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Kintsugi: Learning To Love The Critical

It is hard sometimes to not get caught up on the politics of group think and remain honest and true to the reality that you experience. I certainly have found this in both developing the Ragged University project and being honest in my own personal setting. I have long struggled with the uncomfortable nature of being critical especially when I worry that I may be upsetting some constructive setting or community.

An example and metaphor is that situation where you are at a birthday party in someone’s house and one person in the setting is being particularly toxic but outside of anyone else’s earshot, what is the correct way to deal with this? Often the ‘British way’ is to suppress it, put on a stiff upper lip and continue smiling – ‘grin and bear it’ I believe the expression is. But this is classic head in the sand stuff, and this way lets all kind of problems florish. Read more

Working Men’s Clubs and Education by Dr Ruth Cherrington

It’s for a good reason that I gave my book on working men’s clubs (WMCs) the title ‘Not just Beer and Bingo!’ They were always about much more than drinking and low level gambling. I will outline here the important educational aspects that WMCs started out with which were part of their ‘self help’ ethos. Another article will follow WMCs into the 20th century describing how, whilst educational aspects declined, they did not entirely disappear. Read more

Why Is Everyone Not A Demographic ? by Alex Dunedin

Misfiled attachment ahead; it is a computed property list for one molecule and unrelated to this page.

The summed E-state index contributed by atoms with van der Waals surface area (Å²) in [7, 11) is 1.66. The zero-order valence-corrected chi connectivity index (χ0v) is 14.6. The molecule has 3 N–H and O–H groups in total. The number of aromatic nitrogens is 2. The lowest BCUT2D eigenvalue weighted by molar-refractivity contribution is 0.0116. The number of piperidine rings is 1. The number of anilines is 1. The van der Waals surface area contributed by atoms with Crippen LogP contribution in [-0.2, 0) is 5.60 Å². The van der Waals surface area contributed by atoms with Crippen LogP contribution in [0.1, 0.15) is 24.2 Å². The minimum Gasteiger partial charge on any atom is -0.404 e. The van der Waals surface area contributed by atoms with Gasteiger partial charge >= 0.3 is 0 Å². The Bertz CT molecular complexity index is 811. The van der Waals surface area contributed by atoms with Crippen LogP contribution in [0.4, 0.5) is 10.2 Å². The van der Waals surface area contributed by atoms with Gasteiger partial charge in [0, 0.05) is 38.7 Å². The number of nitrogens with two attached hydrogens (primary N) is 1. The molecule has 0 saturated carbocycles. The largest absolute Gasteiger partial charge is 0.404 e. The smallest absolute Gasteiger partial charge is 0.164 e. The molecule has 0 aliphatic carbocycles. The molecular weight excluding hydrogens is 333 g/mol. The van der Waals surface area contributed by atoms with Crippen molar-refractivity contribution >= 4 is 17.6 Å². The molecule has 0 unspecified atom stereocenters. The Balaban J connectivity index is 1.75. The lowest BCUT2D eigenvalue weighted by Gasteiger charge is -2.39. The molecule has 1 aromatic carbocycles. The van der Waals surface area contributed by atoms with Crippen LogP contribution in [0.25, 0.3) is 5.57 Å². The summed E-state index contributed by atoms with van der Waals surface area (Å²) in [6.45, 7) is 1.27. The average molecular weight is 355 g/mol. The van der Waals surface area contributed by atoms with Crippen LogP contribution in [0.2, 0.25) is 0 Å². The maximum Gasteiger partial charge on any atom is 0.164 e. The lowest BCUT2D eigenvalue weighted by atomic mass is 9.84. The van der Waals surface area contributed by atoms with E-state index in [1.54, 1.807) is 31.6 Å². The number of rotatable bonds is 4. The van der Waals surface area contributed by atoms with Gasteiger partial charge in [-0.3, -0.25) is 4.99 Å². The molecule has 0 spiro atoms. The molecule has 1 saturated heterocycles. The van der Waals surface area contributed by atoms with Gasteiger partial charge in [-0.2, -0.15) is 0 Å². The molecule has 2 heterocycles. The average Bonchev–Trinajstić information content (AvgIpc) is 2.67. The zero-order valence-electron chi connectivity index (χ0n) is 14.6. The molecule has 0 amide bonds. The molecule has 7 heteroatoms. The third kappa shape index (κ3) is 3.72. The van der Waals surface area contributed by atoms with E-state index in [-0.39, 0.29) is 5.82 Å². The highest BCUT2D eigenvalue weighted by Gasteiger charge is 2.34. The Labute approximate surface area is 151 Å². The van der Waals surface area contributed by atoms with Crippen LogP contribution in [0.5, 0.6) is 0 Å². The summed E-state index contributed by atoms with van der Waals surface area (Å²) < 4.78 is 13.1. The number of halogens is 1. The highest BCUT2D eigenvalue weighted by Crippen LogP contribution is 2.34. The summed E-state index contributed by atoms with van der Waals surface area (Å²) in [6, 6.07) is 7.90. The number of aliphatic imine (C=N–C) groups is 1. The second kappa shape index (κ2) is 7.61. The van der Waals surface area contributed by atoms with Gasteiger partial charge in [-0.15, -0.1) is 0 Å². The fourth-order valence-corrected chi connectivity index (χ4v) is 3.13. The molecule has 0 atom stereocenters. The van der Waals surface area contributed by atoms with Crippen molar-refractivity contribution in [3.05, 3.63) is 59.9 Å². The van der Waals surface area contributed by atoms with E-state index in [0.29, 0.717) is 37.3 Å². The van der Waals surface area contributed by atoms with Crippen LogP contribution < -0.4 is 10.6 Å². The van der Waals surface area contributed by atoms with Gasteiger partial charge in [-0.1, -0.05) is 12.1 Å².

Along the way in trying to get formal support for the Ragged University, I have encountered endless bureaucracies which, if taken onboard, distance you from the work at hand.  In the case of Ragged University, it is about building communities of learning networks where people share their knowledge and skills in social spaces.  As far as engaging with the bureaucracies goes, I have wound up analysing the processes instead of engaging as the culture itself seems to be a key factor in why so many social and community activities are dying out in our landscape. Read more

An Interview With A Development Worker: Shahid Khan

Shahid Khan is the founder and CEO of the Indus Earth Trust, a development project which is based in Pakistan.  In this interview he talks about his work helping people to build their own earthquake proof house, start their own business, and become an autonomous agent in the local economy.  Starting the informal interview out with questioning me, Alex Dunedin, about the Ragged University project, he then goes on to talking about his experience of trying to get people to adopt sustainable development techniques which take account of the cost to the environment. Read more

Development with Dignity; New Perspectives By Shahid Khan

So they built a proper tarmac road past a village whose only access was a dirt road of sorts. The village was a cohesive community, each person knew and cared for each other. They were a contented relatively happy people. The road bought outside influences that slowly destroyed the cohesiveness of the community. Shops and eating places opened up, some of the villagers benefited.

Competition removed the “community” togetherness. Neighbours stopped talking to each other. Jealousies’ thrived. Innocence was lost. The ‘capitalist’ over view that is part of ‘outside’ world came to a community that for generations were happy. They had achieved and preserved something that many seek but a few find. Seeing this outside prosperity, outsiders bought up land which removed ‘wealth’ from the less well off. They felt rejected. They had lived here for generations without feeling insecure. The road eventually bought less than more. Read more